So saying Eric let louse an arrow into a far mud bog. A fog rose from the marshy ground and covered even the tallest wispy trees. Slowly the wisps of fog thinned and revealed a blossoming meadow with ponds teeming with of fish, and all manner of berry bushes, and acres of wheat ready to harvest swayed in a soft breeze. The hovels of the poor folk were transformed to neat farm houses and barns. The knights gasped at the change in the scene before them.

The next day, the last in the dark lands, the knights came to a hut beside the road. Inside someone was crying and another was moaning. The monk moved forward full of compassion for the unfortunate persons inside, though the knights watched from their horses fearful of contacting some plague. The monk could be seen through the door bending over a mat on the dirt floor comforting the woeful occupants within. Standing he turned to the door, "Eric." he cried out, "They are close to death you must act quickly."

All the knights watched as Erick notched the bowstring with an arrow. "What is the word of command, Wise Monk?"

"Health, wholeness, good favor, you choose. Please, act quickly! I am now infected with the fever." The monk sank to the ground unconscious inside the hut.

In a panic that the Good Monk may be taken by plague Erick commanded everything the monk said and threw in a few others such as wealth, youth, and strength for good measure. The arrow shook and flew out of his hand as he spoke. The hut was struck and slowly came apart, its rotting pieces falling inward as if it was being sucked into a hole. Fire flashed so brightly all those watching had to avert their eyes. When they looked up the hut was no more, but in its place rested a cozy cottage with shiny glass windows, a flowering garden behind a white fence and bread baking in a hearth. The door opened. A young man, a young woman and boy came out their eyes wide with wonder. A golden haired girl skipped out to dance in the sunlight.

"Who are you and where is the wise old monk?" asked Eric.

"We are Grandpa and Grandma McKreiger." said the man.

"But we won't be called Grand Pa and Grand Ma anymore!" piped up the young woman. "We were old and dying of the plague only a few moments ago. Did we die? Is this beautiful cottage heaven?"

"No, you have received a blessing from the king of the..." Eric stopped in mid-sentence for at the door was a youth in the monks robes.

"Good monk is that you?"

"Yes, Eric, it seems you have mastered the arrows very well! Ha! Ha!. You have granted us healing of the plague and not only health but youth, and by the look of the gold in my purse wealth too. But a monk must vow poverty, so Captain I entrust this to you to distribute to the poor as you encounter them."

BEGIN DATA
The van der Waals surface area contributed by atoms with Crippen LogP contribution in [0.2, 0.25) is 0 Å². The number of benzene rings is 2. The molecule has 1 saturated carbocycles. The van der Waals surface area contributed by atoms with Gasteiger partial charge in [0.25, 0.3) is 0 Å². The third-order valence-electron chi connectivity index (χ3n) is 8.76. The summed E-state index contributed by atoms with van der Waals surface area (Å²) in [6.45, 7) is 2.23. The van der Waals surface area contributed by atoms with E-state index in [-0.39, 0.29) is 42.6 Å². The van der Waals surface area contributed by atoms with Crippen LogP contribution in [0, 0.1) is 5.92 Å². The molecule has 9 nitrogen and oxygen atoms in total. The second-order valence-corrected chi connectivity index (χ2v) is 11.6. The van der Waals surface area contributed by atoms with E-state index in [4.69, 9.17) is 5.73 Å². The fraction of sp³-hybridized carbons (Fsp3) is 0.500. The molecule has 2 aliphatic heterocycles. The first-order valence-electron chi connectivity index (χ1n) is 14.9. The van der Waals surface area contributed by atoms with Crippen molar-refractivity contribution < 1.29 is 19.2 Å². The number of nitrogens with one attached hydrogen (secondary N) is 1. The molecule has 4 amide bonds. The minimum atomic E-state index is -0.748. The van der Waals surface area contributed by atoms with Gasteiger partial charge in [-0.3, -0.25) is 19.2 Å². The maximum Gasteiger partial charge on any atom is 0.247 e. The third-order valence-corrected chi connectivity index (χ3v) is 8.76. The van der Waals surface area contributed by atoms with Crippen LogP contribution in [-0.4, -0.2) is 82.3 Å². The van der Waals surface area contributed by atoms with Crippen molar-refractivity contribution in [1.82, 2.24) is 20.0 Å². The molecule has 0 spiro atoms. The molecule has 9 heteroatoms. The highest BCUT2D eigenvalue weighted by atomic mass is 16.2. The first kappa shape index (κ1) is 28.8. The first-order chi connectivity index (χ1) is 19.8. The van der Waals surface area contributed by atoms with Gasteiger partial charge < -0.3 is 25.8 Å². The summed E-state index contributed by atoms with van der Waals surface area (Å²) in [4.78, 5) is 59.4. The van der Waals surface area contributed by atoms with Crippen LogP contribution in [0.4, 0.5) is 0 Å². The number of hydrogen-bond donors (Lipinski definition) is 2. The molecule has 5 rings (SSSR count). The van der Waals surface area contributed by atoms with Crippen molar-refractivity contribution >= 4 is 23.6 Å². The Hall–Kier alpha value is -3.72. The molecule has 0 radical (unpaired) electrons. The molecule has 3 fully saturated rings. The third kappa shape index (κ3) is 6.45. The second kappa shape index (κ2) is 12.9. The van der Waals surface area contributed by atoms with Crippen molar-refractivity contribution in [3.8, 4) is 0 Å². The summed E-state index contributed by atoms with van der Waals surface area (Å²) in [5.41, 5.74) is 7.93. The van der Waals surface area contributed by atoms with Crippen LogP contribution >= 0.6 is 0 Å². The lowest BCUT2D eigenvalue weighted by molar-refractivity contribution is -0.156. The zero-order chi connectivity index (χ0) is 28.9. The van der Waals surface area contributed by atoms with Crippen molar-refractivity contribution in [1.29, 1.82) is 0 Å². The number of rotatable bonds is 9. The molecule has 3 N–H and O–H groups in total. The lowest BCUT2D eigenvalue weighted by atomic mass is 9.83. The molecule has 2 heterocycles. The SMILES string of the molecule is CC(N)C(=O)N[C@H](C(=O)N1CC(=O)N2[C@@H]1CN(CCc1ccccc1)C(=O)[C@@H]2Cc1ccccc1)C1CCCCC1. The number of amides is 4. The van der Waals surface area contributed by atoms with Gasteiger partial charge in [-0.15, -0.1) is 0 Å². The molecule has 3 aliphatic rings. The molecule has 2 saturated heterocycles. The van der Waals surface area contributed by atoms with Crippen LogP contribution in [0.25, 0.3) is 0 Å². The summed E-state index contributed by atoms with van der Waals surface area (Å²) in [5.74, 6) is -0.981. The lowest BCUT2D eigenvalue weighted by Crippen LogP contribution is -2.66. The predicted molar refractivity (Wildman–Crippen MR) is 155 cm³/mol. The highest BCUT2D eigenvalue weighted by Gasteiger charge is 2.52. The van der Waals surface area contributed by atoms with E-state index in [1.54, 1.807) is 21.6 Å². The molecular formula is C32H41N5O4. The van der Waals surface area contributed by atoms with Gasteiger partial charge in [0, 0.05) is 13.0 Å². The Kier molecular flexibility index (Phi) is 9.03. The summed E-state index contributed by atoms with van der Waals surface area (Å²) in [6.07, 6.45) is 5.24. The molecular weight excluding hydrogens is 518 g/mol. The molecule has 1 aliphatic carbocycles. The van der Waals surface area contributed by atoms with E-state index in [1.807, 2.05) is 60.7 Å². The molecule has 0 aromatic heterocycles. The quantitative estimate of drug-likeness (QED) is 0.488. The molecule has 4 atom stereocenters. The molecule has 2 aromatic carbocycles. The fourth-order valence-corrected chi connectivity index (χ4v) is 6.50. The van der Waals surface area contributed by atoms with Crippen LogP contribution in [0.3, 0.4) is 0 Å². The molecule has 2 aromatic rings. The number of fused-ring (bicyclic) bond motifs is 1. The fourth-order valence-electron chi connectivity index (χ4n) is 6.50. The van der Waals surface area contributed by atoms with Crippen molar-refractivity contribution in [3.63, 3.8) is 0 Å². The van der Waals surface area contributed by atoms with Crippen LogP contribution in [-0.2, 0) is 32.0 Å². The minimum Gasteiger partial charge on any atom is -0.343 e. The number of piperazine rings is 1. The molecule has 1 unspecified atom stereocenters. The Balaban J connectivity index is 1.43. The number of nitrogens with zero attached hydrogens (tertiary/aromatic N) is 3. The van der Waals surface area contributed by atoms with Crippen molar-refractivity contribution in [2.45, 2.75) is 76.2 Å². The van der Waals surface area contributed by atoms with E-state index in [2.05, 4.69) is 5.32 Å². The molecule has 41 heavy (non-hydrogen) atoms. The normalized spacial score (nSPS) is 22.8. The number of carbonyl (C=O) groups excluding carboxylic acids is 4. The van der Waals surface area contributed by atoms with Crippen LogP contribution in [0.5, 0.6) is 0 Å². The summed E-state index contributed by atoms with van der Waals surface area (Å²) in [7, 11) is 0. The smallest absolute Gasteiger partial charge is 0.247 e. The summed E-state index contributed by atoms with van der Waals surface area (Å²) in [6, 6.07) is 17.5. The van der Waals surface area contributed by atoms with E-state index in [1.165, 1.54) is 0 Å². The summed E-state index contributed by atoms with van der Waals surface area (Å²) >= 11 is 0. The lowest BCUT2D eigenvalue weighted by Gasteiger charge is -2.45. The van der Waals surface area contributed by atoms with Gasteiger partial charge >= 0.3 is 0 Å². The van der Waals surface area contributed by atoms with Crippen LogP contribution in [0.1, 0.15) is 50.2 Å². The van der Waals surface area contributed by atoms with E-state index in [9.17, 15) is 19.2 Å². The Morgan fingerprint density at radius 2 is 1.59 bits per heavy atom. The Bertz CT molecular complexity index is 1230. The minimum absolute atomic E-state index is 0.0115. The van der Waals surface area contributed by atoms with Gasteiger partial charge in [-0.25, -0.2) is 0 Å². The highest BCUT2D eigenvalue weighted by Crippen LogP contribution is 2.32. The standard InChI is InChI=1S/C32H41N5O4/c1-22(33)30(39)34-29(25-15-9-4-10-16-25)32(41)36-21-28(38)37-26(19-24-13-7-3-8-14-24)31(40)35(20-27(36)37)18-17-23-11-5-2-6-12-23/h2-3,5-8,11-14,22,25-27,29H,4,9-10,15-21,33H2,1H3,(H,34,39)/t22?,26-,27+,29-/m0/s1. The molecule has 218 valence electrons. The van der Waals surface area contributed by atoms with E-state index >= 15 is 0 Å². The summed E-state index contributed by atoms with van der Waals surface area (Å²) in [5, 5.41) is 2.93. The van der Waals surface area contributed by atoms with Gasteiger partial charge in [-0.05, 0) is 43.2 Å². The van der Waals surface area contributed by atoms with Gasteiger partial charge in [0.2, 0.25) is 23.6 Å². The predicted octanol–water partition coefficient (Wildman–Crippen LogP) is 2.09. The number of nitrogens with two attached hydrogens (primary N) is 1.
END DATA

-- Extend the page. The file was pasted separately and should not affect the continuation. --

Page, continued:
They marched on and at dust stood at the mile marker that told the borders of the blessed lands. All rejoiced to see the sunny fields ahead.

Looking back into the gloom of the wild lands, the captain said, "How your arrows could have effected a change in this land these last two years!"

"If only I had known!" cried Eric. "I could have done so much good to this dark land. I will go back."

"No. Your time of service is done, and others must take your place." said the Captain.

"Then I will give the bow and arrows to another knight to use."

"No." said the monk. "It was I who blessed the arrows by the king's command, and they were only to serve your need during your time in the dark lands. Now that your time is up they will serve no more.

With streams of tears he rode slowly.
Eric gazed at the dark land. Much darkness and mist cover it, though there were a few bright dots of the last days where the arrows did good. "If only I understood! I could have done so much more good with the blessed arrows."

The knights were victorious in many battles and accomplished much, but in the back of Eric's mind was the thought that he could have done much more if he had used the blessed arrows. With streams of tears he rode slowly back to his beautiful homeland mourning the undone good. He thought of the burdens, and the needs filling the lives of those struggling in the dark land behind him. If only he had used the blessed arrows faithfully.


We are given a more powerful weapon than Eric's blessed arrows. Like Eric's blessed arrows our weapon of prayer is effective only for those days we live in this dark world. Let us take up prayer as warriors, for with prayer we may defeat evil and with prayer do much good.

One may argue that my parable is too fanciful and prayer is not like the blessed arrows. I reply with the challenge to fall on our knees and engage the gift given by that Good King of the Blessed Land and prove this parable wrong or right..


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(C)Adron Dozat